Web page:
AN aspiring police officer has plead guilty to stealing $125,000 worth of betting chips from Melbourne’s Crown Casino.
39-year-old South Yarra man Gunawan Akay stole the chips in plain sight of CCTV cameras at a high roller baccarat table in the members-only Maple Room in December 2016.
Mr. Akay grabbed 25 betting chips valued at $5,000 each and fled the casino in a taxi, telling the court he lost most of the stolen chips along the way. The theft and his escape were all caught on surveillance video.
In the CCTV video, you can clearly see Mr Akay approach the manned baccarat table and reach over and grab a handful of the chips as the shocked dealer tries to stop him. He then turns and runs away.
Mr Akay’s lawyer, Kristina Kothraki, called the crime unsophisticated and that it was committed out of desperation.
“How this could have ever worked is beyond comprehension,” she said.
Ms Kothraki told Melbourne County Court Judge Claire Quin that 22 of the 25 chips “disappeared” and that Mr Akay only had three chips left by the time he returned home from the theft. The stolen betting chips, which are quite large in size, have never been recovered.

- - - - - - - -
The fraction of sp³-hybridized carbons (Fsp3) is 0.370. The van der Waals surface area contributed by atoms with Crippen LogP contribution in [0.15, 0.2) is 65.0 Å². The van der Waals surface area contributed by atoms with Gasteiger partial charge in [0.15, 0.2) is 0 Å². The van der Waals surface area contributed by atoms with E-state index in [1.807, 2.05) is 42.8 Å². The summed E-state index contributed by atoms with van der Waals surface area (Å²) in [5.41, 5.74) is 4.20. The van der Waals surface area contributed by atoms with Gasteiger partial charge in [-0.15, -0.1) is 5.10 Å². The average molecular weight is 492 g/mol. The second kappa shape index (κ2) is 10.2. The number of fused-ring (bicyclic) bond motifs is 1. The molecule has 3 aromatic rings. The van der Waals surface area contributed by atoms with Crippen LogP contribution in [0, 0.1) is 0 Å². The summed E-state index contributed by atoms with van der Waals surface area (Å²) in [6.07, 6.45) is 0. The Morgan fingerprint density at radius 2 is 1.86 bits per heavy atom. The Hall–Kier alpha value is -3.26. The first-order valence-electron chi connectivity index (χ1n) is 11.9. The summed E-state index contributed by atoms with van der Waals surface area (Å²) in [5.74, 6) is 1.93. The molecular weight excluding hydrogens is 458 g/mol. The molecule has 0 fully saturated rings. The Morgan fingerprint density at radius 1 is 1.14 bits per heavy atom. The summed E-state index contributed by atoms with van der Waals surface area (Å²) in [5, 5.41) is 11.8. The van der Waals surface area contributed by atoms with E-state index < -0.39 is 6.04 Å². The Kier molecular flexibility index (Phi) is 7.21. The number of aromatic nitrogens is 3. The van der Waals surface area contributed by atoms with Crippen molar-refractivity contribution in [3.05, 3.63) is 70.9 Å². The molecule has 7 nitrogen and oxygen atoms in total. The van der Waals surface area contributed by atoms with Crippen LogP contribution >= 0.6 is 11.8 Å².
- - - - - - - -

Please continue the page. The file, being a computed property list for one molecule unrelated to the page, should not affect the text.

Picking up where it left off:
“He got home and felt absolutely sick about what he’d done, and the next day he threw them away,” Ms Kothraki said.
The court heard Mr Akay first started gambling at the Crown Casino in 2011 after he convinced himself he could gamble his way out of a difficult financial situation. At the time, Mr Akay didn’t have an income or a place to live after he and his girlfriend lost an apartment in a bad investment and had been served an eviction notice due to late rent payments. He obtained a line of credit and got the “false impression” he could multiply the money and fix their problems.
A month before the theft, Mr Akay was approached by the Crown Rewards team to become a Crown Gold Rewards member, which would give him access to the VIP gaming room, free parking and vouchers.
On the day of the theft, Mr Akay had a fight with his girlfriend about his gambling habits and the amount of money he was losing. When he saw the chips, he saw them as an answer to his problems and “just grabbed a handful and ran,” according to Ms Kothraki. She said it was a decision he has regretted since the moment it happened and that he hasn’t gambled since.
Mr Akay is being assessed for a Community Corrections Order and will receive his sentencing on Wednesday. His guilty plea and lack of criminal history will be taken into consideration, although Prosecutor Adrian Trotman called the offence “brazen” and argued there has been no attempt to compensate the casino.